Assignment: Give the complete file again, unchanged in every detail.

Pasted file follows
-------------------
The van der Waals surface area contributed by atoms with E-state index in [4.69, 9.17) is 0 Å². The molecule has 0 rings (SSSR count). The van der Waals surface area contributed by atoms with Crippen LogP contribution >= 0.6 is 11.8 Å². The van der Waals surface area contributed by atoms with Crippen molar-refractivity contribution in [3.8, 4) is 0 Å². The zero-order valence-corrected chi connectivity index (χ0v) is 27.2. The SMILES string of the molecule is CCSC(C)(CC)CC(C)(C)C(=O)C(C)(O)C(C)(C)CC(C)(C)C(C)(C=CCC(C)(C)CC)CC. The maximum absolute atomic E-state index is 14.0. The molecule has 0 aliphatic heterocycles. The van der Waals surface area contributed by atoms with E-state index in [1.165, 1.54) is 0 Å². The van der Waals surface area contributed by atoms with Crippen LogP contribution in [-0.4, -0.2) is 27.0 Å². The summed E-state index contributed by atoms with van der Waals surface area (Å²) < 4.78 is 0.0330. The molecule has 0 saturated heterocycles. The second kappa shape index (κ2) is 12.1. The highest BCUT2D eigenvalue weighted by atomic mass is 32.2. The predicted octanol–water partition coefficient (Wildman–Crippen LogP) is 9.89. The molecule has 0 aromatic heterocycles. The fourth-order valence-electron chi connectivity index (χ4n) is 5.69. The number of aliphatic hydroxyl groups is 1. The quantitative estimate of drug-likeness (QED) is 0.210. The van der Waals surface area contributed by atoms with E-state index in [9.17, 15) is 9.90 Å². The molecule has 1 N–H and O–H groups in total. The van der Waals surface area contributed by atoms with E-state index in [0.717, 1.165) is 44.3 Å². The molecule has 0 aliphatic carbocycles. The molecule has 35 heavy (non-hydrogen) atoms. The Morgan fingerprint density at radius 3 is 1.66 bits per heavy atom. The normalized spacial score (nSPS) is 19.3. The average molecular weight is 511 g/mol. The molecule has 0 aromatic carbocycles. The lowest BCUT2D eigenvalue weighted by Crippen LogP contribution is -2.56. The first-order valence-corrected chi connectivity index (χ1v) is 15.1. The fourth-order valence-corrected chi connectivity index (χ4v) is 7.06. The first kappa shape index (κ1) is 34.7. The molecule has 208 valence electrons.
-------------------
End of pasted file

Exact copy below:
The van der Waals surface area contributed by atoms with E-state index in [4.69, 9.17) is 0 Å². The molecule has 0 rings (SSSR count). The van der Waals surface area contributed by atoms with Crippen LogP contribution >= 0.6 is 11.8 Å². The van der Waals surface area contributed by atoms with Crippen molar-refractivity contribution in [3.8, 4) is 0 Å². The zero-order valence-corrected chi connectivity index (χ0v) is 27.2. The SMILES string of the molecule is CCSC(C)(CC)CC(C)(C)C(=O)C(C)(O)C(C)(C)CC(C)(C)C(C)(C=CCC(C)(C)CC)CC. The maximum absolute atomic E-state index is 14.0. The molecule has 0 aliphatic heterocycles. The van der Waals surface area contributed by atoms with E-state index in [1.165, 1.54) is 0 Å². The van der Waals surface area contributed by atoms with Crippen LogP contribution in [-0.4, -0.2) is 27.0 Å². The summed E-state index contributed by atoms with van der Waals surface area (Å²) < 4.78 is 0.0330. The molecule has 0 saturated heterocycles. The second kappa shape index (κ2) is 12.1. The highest BCUT2D eigenvalue weighted by atomic mass is 32.2. The predicted octanol–water partition coefficient (Wildman–Crippen LogP) is 9.89. The molecule has 0 aromatic heterocycles. The fourth-order valence-electron chi connectivity index (χ4n) is 5.69. The number of aliphatic hydroxyl groups is 1. The quantitative estimate of drug-likeness (QED) is 0.210. The van der Waals surface area contributed by atoms with E-state index in [9.17, 15) is 9.90 Å². The molecule has 1 N–H and O–H groups in total. The van der Waals surface area contributed by atoms with E-state index in [0.717, 1.165) is 44.3 Å². The molecule has 0 aliphatic carbocycles. The molecule has 35 heavy (non-hydrogen) atoms. The Morgan fingerprint density at radius 3 is 1.66 bits per heavy atom. The normalized spacial score (nSPS) is 19.3. The average molecular weight is 511 g/mol. The molecule has 0 aromatic carbocycles. The lowest BCUT2D eigenvalue weighted by Crippen LogP contribution is -2.56. The first-order valence-corrected chi connectivity index (χ1v) is 15.1. The fourth-order valence-corrected chi connectivity index (χ4v) is 7.06. The first kappa shape index (κ1) is 34.7. The molecule has 208 valence electrons.